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Which .NET Core Runtime Download do you need?

On this page:

.NET Core has a number of different runtime downloads that you can grab to install the runtimes and the SDK. It's not immediately obvious what you need, so since I just went through this myself and had a discussion with a few folks at Microsoft (thanks @DamianEdwards and @RowanMiller). I thought I'd summarize if for nothing else than my own reference in the future since I seem to forget what I figured for the last release 😃.

Checking what's installed

The first thing you should probably know is what versions of the runtime and SDKs you have installed, if any. The easiest way to do this is to run the following from a command prompt:

dotnet --info

If that doesn't work and you get an error, it means that .NET Core is not installed at all. dotnet.exe installs as part of a runtime install and puts itself on the path so you should be able to do dotnet --info if it is installed.

dotnet.exe installs with a runtime install, but it only provides core features to provide info to run and application and provide info about the install: dotnet mydll.dll and dotnet --info. To build, publish or do anything else you need to install the SDK.

If .NET Core is installed dotnet --info produces the following output (here with the SDK installed):

The output tells you:

  • The installed SDK version
  • The active runtime version that's running this dotnet command
  • A list of all installed runtimes and SDKs

It's important to understand that you can have multiple runtimes and multiple SDKs installed and each project can use a different one. The runtime is determined by your project's runtime specifier in the .csproj file:


The SDK is either the last globally installed SDK which is the default, or you can explicitly override the SDK in a global.json placed in the solution root folder. The following explicitly forces my project to use the last RC SDK, instead of the RTM version:

  "sdk": {
    "version": "2.1.300-rc.31211"

Generally, there should be no need to use a specific lower SDK version as the SDK is backwards compatible and can compile various versions of .NET Core applicatino back to v1.0. IOW, it's OK to use the latest SDK in almost all cases.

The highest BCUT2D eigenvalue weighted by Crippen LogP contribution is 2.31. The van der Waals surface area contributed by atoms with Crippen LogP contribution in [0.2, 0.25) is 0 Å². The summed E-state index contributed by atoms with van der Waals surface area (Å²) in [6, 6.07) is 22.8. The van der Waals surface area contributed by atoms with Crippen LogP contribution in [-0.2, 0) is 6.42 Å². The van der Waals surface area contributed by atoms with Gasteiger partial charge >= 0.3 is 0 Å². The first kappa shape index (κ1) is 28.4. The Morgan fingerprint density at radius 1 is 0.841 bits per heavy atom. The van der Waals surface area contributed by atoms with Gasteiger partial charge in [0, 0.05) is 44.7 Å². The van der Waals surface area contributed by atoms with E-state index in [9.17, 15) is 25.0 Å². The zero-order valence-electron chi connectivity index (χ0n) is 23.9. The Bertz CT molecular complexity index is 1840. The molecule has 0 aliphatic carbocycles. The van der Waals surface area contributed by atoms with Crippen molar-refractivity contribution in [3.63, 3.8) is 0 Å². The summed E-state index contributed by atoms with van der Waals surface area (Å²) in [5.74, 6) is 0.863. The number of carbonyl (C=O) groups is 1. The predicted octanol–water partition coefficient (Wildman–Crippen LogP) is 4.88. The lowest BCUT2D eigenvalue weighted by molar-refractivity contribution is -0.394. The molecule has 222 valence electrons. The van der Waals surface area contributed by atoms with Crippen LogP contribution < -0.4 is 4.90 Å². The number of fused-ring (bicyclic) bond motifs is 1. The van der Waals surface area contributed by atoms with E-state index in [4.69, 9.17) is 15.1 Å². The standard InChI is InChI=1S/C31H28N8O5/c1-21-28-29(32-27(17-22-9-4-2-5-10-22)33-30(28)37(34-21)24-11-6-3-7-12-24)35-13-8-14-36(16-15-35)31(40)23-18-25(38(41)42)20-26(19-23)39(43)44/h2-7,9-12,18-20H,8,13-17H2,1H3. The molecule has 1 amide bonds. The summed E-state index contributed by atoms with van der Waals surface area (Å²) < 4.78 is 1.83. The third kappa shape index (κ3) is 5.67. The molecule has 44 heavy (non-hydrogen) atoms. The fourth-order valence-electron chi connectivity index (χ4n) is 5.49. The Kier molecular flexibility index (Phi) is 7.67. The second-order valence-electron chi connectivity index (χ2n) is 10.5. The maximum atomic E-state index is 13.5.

Downloadable Runtimes available

Let's get back to the downloadable installs. There are a number of different things you can download that install .NET Core:

  • .NET Core Runtime
  • .NET Core SDK
  • .NET Core Hosting Bundle
  • Visual Studio

Visual Studio

If you're on a Windows you're very likely to be using Visual Studio and if you have the latest version of Visual Studio installed you are likely to have the latest SDK, runtime as well as the required IIS hosting components installed.

If you're using Visual Studio you typically only need to update the components below if you need to target a specific version of .NET Core that is not already installed. If you're doing active development, the most likely scenario is that you'll be upgrading to the latest version anyway which is most likely going to match what Visual Studio installed.

.NET Core SDK - Install for a Dev Machine

The SDK is meant for non-Visual Studio build and management tasks. That's for command line use or if you're not on Windows specifically. The SDK basically provides what you need for a development setup to build and run .NET Core and all dependencies. The SDK is the largest download and it contains everything you need for a given platform.

Effectively it installs the dotnet.exe build tools along with support components. The SDK also installs a fixed version of the .NET Runtime with it which is required to run the SDK tooling. In other words if you download the latest SDK you typically also get the latest runtimes and you don't have to install the matched runtimes separately.

The versions are .NET Core SDK 2.1.300 and .NET Runtime 2.1.0 as shown in the figure above.

Here's what you see after a clean install of the .NET SDK:

What it contains

  • Specific version of the .NET Core Runtime (ie. 2.1.0)
  • ASP.NET Runtime Packages (Microsoft.AspNetCore.App/All)
  • Specific version of the .NET Core SDK Tools (ie. 2.1.300)
  • The IIS Hosting Components on Windows
  • Platform specific install (ie. x64)

When to install

  • On development machines (all you need typically)
  • On a server or container where you need to run dotnet to build/publish etc. commands
  • On a server if the server builds the application

.NET Core Runtimes

The .NET Core Runtimes are the smallest self-contained and specific component and contain the absolute minimum to run just .NET Core on a specific platform.

Note it a runtime install does not include the ASP.NET Core meta package runtime dependencies, so if your application references Microsoft.AspNetCore.App or Microsoft.AspNetCore.All you have to seperately download the ASP.NET Core package. However, if you explicitly reference all ASP.NET Core Nuget packages rather than using the meta packages, those packages are deployed as part of your application and it can run with just the runtime.

Essentially you are trading installation package size vs. a runtime pre-install requirement.